The New York Times is chock-full of good material this weekend. Here is an article showing what happens when parents don’t discuss their financial affairs with their kids. Much of the article focuses on problems after death (although there is one section that follows a child dealing with their parent’s Alzheimer’s condition.
The point is the same. Kids left to deal with their parent’s affairs often have little guidance, and their ignorance can cause substantial frustration, pain, and financial cost.
I’m a bit cynical when it comes to discussing this topic because in my experience few people will overcome the inertia keeping them without a plan, and keeping their kids in the dark. Typically, I’ll meet one of the children dealing with the last remaining parent’s affairs. In these cases, there is usually some dementia involved, which means that the financial questions are immediate and significant. There’s a nursing home bill for $10,000 or more every month, and the child doesn’t know what to do. At this point, it’s often too late to do much to prepare the child to deal with the reality of what’s going on – we’re just in the middle of it.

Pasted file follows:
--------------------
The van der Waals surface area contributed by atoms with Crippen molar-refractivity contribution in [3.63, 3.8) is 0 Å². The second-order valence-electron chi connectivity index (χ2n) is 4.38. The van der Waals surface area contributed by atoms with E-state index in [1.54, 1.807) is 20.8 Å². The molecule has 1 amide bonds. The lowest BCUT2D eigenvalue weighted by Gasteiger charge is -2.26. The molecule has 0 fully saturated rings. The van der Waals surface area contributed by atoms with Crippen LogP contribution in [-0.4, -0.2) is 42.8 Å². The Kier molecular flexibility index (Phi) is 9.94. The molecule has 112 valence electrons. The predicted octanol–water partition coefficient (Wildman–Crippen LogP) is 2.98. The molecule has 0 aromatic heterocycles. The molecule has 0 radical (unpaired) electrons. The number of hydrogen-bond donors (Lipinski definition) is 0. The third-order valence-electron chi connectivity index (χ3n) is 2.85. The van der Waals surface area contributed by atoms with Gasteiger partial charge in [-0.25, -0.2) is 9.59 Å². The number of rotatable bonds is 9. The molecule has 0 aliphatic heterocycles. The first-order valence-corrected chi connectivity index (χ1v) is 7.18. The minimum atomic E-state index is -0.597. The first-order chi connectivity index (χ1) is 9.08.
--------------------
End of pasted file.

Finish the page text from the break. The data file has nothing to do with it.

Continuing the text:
No one plans on getting incapacitated. We all think we’ve got more time here to let our kids know how to handle our affairs. Unfortunately, if you are off by a single day waiting to get this done…well, it’s too late.
Posted by Victor J. Medina, Medina Law Group, LLC